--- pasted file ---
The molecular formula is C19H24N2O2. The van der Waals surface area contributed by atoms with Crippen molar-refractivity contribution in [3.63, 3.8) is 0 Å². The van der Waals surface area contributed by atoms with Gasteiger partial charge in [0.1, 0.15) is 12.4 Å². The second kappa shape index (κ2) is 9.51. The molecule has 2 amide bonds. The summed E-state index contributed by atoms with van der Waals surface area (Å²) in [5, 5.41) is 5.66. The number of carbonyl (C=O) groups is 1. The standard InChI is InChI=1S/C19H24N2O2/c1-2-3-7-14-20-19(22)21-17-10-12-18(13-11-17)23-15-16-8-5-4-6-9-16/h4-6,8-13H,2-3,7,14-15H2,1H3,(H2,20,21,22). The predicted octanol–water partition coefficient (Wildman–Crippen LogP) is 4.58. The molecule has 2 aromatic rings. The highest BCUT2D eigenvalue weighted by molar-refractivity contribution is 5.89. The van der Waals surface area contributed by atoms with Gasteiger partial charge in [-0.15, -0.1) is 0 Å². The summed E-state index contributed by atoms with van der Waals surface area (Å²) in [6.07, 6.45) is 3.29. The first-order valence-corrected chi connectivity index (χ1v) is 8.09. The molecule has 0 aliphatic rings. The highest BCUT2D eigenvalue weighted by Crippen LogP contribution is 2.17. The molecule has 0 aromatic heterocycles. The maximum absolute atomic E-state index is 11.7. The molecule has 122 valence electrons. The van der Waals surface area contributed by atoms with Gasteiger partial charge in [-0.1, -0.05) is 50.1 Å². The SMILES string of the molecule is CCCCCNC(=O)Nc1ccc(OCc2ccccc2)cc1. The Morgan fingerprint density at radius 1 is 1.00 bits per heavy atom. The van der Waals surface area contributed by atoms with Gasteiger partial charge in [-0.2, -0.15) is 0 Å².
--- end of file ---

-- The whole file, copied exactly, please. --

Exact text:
The molecular formula is C19H24N2O2. The van der Waals surface area contributed by atoms with Crippen molar-refractivity contribution in [3.63, 3.8) is 0 Å². The van der Waals surface area contributed by atoms with Gasteiger partial charge in [0.1, 0.15) is 12.4 Å². The second kappa shape index (κ2) is 9.51. The molecule has 2 amide bonds. The summed E-state index contributed by atoms with van der Waals surface area (Å²) in [5, 5.41) is 5.66. The number of carbonyl (C=O) groups is 1. The standard InChI is InChI=1S/C19H24N2O2/c1-2-3-7-14-20-19(22)21-17-10-12-18(13-11-17)23-15-16-8-5-4-6-9-16/h4-6,8-13H,2-3,7,14-15H2,1H3,(H2,20,21,22). The predicted octanol–water partition coefficient (Wildman–Crippen LogP) is 4.58. The molecule has 2 aromatic rings. The highest BCUT2D eigenvalue weighted by molar-refractivity contribution is 5.89. The van der Waals surface area contributed by atoms with Gasteiger partial charge in [-0.15, -0.1) is 0 Å². The summed E-state index contributed by atoms with van der Waals surface area (Å²) in [6.07, 6.45) is 3.29. The first-order valence-corrected chi connectivity index (χ1v) is 8.09. The molecule has 0 aliphatic rings. The highest BCUT2D eigenvalue weighted by Crippen LogP contribution is 2.17. The molecule has 0 aromatic heterocycles. The maximum absolute atomic E-state index is 11.7. The molecule has 122 valence electrons. The van der Waals surface area contributed by atoms with Gasteiger partial charge in [-0.1, -0.05) is 50.1 Å². The SMILES string of the molecule is CCCCCNC(=O)Nc1ccc(OCc2ccccc2)cc1. The Morgan fingerprint density at radius 1 is 1.00 bits per heavy atom. The van der Waals surface area contributed by atoms with Gasteiger partial charge in [-0.2, -0.15) is 0 Å².